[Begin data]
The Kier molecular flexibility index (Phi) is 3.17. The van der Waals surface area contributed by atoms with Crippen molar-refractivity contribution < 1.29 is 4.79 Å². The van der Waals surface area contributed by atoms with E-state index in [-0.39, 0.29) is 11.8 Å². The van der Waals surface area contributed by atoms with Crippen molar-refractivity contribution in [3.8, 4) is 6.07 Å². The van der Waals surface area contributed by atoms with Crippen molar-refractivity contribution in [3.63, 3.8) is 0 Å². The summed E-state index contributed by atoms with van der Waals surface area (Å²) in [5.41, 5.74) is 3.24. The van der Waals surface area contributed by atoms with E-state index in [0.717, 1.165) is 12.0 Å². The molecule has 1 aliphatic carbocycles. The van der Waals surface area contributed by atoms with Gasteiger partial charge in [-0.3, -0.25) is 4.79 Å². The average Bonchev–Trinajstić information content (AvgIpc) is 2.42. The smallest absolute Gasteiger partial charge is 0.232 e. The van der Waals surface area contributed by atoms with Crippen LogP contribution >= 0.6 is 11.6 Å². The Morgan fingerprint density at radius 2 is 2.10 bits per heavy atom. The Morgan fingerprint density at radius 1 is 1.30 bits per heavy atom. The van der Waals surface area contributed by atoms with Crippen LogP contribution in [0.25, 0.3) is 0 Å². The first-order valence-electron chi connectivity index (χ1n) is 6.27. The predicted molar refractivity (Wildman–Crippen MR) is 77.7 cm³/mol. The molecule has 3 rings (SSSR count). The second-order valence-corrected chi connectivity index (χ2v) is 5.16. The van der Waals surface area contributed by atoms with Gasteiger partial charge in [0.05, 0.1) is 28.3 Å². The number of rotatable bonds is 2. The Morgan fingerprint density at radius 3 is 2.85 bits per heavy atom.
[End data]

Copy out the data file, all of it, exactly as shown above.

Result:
The Kier molecular flexibility index (Phi) is 3.17. The van der Waals surface area contributed by atoms with Crippen molar-refractivity contribution < 1.29 is 4.79 Å². The van der Waals surface area contributed by atoms with E-state index in [-0.39, 0.29) is 11.8 Å². The van der Waals surface area contributed by atoms with Crippen molar-refractivity contribution in [3.8, 4) is 6.07 Å². The van der Waals surface area contributed by atoms with Crippen molar-refractivity contribution in [3.63, 3.8) is 0 Å². The summed E-state index contributed by atoms with van der Waals surface area (Å²) in [5.41, 5.74) is 3.24. The van der Waals surface area contributed by atoms with E-state index in [0.717, 1.165) is 12.0 Å². The molecule has 1 aliphatic carbocycles. The van der Waals surface area contributed by atoms with Gasteiger partial charge in [-0.3, -0.25) is 4.79 Å². The average Bonchev–Trinajstić information content (AvgIpc) is 2.42. The smallest absolute Gasteiger partial charge is 0.232 e. The van der Waals surface area contributed by atoms with Crippen LogP contribution >= 0.6 is 11.6 Å². The Morgan fingerprint density at radius 2 is 2.10 bits per heavy atom. The Morgan fingerprint density at radius 1 is 1.30 bits per heavy atom. The van der Waals surface area contributed by atoms with Crippen LogP contribution in [0.25, 0.3) is 0 Å². The first-order valence-electron chi connectivity index (χ1n) is 6.27. The predicted molar refractivity (Wildman–Crippen MR) is 77.7 cm³/mol. The molecule has 3 rings (SSSR count). The second-order valence-corrected chi connectivity index (χ2v) is 5.16. The van der Waals surface area contributed by atoms with Gasteiger partial charge in [0.05, 0.1) is 28.3 Å². The number of rotatable bonds is 2. The Morgan fingerprint density at radius 3 is 2.85 bits per heavy atom.